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University of Florida
Levin College of Law

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Saturday, December 31, 2011

Maytag/Whirlpool Merger Ends Up Pro-Competitive - How Do We Know? They Are Using Trade Law to Limit Competition

Posted by D. Daniel Sokol

Maytag/Whirlpool was the rallying cry for "under-enforcement" of mergers under the Bush administration (see for example here but see here for practitioner survey evidence that suggests that some limits to the narrative). Today's WSJ reports that Whirlpool is using the trade laws to claim "injury" from cheap imports (the second time this year)-- the same Korean imports that were critical to DOJ allowing the merger to proceed because imports disciplined price in "white" appliances.

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I have a methodological question prompted by this post. Suppose hypothetical firm W has three rivals: firms M, L and S. The market price is 100, and a hypothetical WMLS monopolist would charge 120. Firms M and W merge. Several years later, the merged firm MW seeks to exclude the remaining rivals L and S. Does this new information discriminate between the following two theories: (1) MW raised price to 110 after the merger, and MW now seeks to exclude L and S in order to raise price further, to 120; and (2) competition from L and S prevented MW from raising price above 100 after the merger, and MW now seeks to exclude L and S in order to raise price to 120?

Posted by: Jon Baker | Jan 1, 2012 7:25:23 PM

Fair point and agreed on your two hypotheticals as alternative explanations. Hypothetical three is that the merged company is addressing competition from the foreign firms at 90 rather than at 110 and uses trade laws as a protectionist measure to get back to 110 or even 120. This reminds me of the article that Sykes had in the early 1990s that advocated replacing antidumping with antitrust.

Posted by: D. Daniel Sokol | Jan 2, 2012 11:26:36 AM

In the real world case, MW and its economists argued that they could not raise price BECAUSE of competition from L and S. Now, MW is attempting to exclude L and S from the market. Isn't this the real point?

For the anti-dumping case to be anticompetitive exclusion (whether or not it is exempt from antitrust challenge), it does not seem to matter whether or not MW raised price after the merger (e.g., to 110).

As for Jon's two hypotheticals, Ashenfelter et al have an empirical article that shows that MW did raise price (to 108, for some appliances, as I recall)in the real world.

Posted by: steve salop | Jan 2, 2012 2:54:29 PM

Yes - the parties argued (as did DOJ) that the foreign entry is what would discipline price - even with the merged firm have 2/3 market share:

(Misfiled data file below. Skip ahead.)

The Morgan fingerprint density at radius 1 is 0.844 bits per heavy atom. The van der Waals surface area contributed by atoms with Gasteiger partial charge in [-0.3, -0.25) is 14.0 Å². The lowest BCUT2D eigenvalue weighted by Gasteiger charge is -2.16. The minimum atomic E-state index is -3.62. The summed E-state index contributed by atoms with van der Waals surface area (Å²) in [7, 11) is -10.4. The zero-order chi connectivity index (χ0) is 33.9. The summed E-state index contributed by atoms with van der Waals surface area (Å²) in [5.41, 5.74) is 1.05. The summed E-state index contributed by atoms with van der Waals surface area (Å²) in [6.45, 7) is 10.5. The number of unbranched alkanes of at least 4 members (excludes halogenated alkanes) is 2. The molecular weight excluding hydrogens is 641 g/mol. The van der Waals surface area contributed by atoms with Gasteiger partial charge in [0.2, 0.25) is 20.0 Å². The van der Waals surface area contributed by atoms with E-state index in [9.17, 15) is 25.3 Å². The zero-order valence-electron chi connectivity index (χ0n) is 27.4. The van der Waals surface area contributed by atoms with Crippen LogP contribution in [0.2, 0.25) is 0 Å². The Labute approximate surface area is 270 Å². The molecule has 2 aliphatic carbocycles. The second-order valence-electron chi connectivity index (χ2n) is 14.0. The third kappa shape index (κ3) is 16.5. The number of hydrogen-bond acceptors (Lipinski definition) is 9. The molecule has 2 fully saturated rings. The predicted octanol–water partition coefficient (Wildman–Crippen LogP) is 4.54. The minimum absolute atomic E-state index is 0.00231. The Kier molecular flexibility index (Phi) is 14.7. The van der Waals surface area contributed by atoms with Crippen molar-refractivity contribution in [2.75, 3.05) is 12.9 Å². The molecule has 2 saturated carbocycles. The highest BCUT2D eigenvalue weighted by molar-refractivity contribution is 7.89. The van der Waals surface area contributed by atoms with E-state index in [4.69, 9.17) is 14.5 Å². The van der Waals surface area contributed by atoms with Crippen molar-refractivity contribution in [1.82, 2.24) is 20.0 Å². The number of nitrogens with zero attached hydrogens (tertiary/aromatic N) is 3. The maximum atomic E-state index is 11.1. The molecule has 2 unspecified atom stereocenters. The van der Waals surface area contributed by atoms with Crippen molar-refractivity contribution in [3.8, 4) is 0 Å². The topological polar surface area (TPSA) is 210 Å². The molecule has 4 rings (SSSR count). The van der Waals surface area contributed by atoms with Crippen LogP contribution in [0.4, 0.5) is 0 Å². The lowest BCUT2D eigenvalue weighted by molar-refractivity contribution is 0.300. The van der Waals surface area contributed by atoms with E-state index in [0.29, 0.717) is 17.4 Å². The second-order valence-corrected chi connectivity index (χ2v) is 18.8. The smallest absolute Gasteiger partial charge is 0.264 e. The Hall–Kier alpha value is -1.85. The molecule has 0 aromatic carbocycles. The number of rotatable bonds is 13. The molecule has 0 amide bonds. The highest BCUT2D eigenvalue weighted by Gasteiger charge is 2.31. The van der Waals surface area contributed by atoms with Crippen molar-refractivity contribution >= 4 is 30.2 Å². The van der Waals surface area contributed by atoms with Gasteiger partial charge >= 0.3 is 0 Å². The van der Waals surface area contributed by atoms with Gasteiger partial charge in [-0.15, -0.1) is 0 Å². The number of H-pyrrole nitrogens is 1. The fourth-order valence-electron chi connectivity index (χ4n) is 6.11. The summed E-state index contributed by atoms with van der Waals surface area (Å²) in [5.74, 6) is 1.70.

Press Release, Dep’t of Justice Antitrust Div., Statement on the Closing of Its Investigation of Whirlpool’s Acquisition of Maytag, 06-187 (Mar. 29, 2006), available at
25 Elizabeth Armington, Eric Emch & Ken Heyer, The Year in Review: Economics at the Antitrust Division, 2005–2006, 29 REV. INDUST. ORG. 305, 312 (2006)

You made me think about a broader question. I don't remember ever seeing some sort of merger conditionally approved where the merging parties agree not to use trade law for some period of time post consummation of the merger. Has this ever been the practice at either of the agencies? If it has not been policy of the agencies, perhaps it should be.

Posted by: D. Daniel Sokol | Jan 2, 2012 4:45:01 PM

I would take Danny's point this way: Should enforcers discount future
competition from foreign firms based on the possibility that the merged
firm will use the trade laws in the future to exclude these firms (or
force them to raise their prices)? Such use is somewhat predictable.
Given that the antidumping laws use a different test for below cost
pricing than the antitrust laws do for predatory pricing, combining an
antidumping suit with the increased market power from the merger might
allow the merged firm to exclude more efficient rivals and raise prices
in the future. Perhaps such suits are not all that likely; but, in a
very close case (like Whirlpool/Maytag) maybe it should help tip the
enforcement balance.

This argument seems plausible to me, but I take the report in the WSJ to
be a bit ambiguous on the facts of this case. The story reports that
Samsung and LG now have about 13% of the market, up from zero in 2001.
I take this to mean that their market share has grown both before and
after the merger and that it has taken a number of years for Whirlpool
to file an antidumping suit. So maybe not so predictable in this case.

I like Danny's basic idea of forbidding the parties from filing antidumping suits for some period--another "behavioral remedy"--but there are so many ways for antidumping cases to get filed (it doesn't have to be the merging parties who do it)--that I'm not sure how effective a remedy this would be.

Posted by: Harry First | Jan 3, 2012 1:53:44 PM

A merger which create monopoly in the market is not in the best interest of the consumer

Posted by: Hanusteffy | Jan 17, 2012 11:46:27 PM

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